Property usually grows in value over time, enabling you to create security for your future - perhaps more importantly for women, who we know from research are more likely to face an insecure retirement.

Downsides to consider

It’s also important to go into home ownership with a good understanding of what might go wrong, too – after all, knowledge is power.

Beware of unexpected interest rate hikes. They can play havoc on your budget and drive your repayments up if you have a variable home loan.

Market fluctuations might also leave you unable to sell when you need to – or get the price you want on your property, so this type of investment is a long game. If you’re investing in shares, it’s easier to buy and sell.

Signs you’re ready to buy property

Here are ways to tell you may be ready to buy.

You’ve got a secure income. Home ownership is expensive you’ll want a decent salary and secure employment, or a dependable cash flow if you’re self-employed.

You’ve got a rock-solid budget in place. You’ve done your research on costs you’ll incur as a homeowner and are confident you won’t be overstretching yourself.

You’re realistic about what you want. You know your first property probably won’t be your dream home – it’s just about starting small and building from there.

You know what you’re willing to spend – or can realistically achieve. You’ve looked at home loan options to see what’s available.

You’ve saved a 20 percent deposit with that price in mind. If you haven’t reached that marker, you can still borrow, but you may need to add Lenders Mortgage Insurance.

You already have investments There are many ways to build wealth and if you’re no stranger to investing, you already have an idea of how to get a good return.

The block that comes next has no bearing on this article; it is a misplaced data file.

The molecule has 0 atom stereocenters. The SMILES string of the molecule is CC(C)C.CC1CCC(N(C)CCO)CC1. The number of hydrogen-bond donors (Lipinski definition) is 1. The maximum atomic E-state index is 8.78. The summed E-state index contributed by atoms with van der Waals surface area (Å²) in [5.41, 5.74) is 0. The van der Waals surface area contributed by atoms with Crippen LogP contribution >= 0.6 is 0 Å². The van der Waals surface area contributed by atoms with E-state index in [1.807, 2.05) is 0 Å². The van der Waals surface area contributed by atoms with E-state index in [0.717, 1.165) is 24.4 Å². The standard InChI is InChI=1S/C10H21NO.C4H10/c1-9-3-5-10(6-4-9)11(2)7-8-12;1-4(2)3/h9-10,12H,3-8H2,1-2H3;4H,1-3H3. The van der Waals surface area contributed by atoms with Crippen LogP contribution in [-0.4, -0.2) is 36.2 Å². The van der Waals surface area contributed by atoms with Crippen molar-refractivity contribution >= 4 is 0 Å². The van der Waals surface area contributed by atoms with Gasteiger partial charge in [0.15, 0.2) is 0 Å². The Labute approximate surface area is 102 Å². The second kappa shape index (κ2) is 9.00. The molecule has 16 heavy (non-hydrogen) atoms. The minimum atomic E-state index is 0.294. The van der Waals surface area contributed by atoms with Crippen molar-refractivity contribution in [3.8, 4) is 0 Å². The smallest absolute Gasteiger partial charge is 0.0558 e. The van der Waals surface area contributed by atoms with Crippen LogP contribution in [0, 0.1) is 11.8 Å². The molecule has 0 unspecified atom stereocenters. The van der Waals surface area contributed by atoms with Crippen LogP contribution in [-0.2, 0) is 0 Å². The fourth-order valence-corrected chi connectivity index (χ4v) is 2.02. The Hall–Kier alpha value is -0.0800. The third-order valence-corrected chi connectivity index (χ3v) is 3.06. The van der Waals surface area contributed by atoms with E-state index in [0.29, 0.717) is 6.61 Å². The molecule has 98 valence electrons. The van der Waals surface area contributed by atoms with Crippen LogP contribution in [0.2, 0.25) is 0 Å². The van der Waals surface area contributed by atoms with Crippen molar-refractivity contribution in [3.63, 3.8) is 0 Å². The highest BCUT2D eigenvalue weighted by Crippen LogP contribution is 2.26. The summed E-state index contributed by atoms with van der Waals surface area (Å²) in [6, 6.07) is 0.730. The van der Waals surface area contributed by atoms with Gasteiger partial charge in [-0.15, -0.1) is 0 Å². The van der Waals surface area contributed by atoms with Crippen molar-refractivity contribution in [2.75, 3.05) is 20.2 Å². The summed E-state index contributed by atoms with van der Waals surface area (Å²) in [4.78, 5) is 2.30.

5 simple steps to buying a property

Decided you’re ready to buy? Great! Here’s what to do next.

  1. Work out how much you can borrow with a borrowing calculator.
  2. Find a home loan that suits you by comparing rates and getting the best deal.
  3. Set a budget for what you want to spend, and all the other costs you’ll incur.
  4. Do your research to be sure you’re buying in an area that’ll give you good returns, for example.
  5. Start searching for your new home.

 Buying a home when you’re in your 20s and 30s may take some sacrifice, but it’s worth it to get a head start on building wealth and setting yourself up for a more secure future.

As with any financial goal, take stock of your situation, chat to a financial planner, do your research to ensure you can afford to buy and are confident you won’t be putting yourself under financial stress by doing so. 

Good luck on becoming a homeowner.

This information is general in nature and has been prepared without taking your objectives, needs and overall financial situation into account. For this reason, you should consider the appropriateness of the information to your own circumstances and, if necessary, seek appropriate professional advice.